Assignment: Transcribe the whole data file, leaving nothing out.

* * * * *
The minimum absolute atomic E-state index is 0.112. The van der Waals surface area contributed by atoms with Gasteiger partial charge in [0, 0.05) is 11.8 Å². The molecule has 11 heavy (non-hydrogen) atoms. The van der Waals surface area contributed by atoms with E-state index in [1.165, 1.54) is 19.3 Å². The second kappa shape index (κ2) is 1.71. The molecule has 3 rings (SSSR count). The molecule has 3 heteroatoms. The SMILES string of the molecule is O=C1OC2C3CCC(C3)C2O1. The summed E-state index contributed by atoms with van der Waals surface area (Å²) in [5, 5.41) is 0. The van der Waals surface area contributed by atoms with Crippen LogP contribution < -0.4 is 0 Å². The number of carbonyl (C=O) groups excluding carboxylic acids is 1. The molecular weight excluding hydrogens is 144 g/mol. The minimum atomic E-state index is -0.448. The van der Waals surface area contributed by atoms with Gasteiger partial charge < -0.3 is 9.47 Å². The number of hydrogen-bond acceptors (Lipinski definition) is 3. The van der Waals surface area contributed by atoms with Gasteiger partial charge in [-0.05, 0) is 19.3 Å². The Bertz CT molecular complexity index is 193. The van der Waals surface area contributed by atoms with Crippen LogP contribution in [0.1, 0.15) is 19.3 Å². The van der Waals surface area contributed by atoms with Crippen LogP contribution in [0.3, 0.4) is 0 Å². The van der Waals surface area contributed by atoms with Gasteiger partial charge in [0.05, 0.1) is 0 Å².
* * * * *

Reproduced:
The minimum absolute atomic E-state index is 0.112. The van der Waals surface area contributed by atoms with Gasteiger partial charge in [0, 0.05) is 11.8 Å². The molecule has 11 heavy (non-hydrogen) atoms. The van der Waals surface area contributed by atoms with E-state index in [1.165, 1.54) is 19.3 Å². The second kappa shape index (κ2) is 1.71. The molecule has 3 rings (SSSR count). The molecule has 3 heteroatoms. The SMILES string of the molecule is O=C1OC2C3CCC(C3)C2O1. The summed E-state index contributed by atoms with van der Waals surface area (Å²) in [5, 5.41) is 0. The van der Waals surface area contributed by atoms with Crippen LogP contribution < -0.4 is 0 Å². The number of carbonyl (C=O) groups excluding carboxylic acids is 1. The molecular weight excluding hydrogens is 144 g/mol. The minimum atomic E-state index is -0.448. The van der Waals surface area contributed by atoms with Gasteiger partial charge < -0.3 is 9.47 Å². The number of hydrogen-bond acceptors (Lipinski definition) is 3. The van der Waals surface area contributed by atoms with Gasteiger partial charge in [-0.05, 0) is 19.3 Å². The Bertz CT molecular complexity index is 193. The van der Waals surface area contributed by atoms with Crippen LogP contribution in [0.1, 0.15) is 19.3 Å². The van der Waals surface area contributed by atoms with Crippen LogP contribution in [0.3, 0.4) is 0 Å². The van der Waals surface area contributed by atoms with Gasteiger partial charge in [0.05, 0.1) is 0 Å².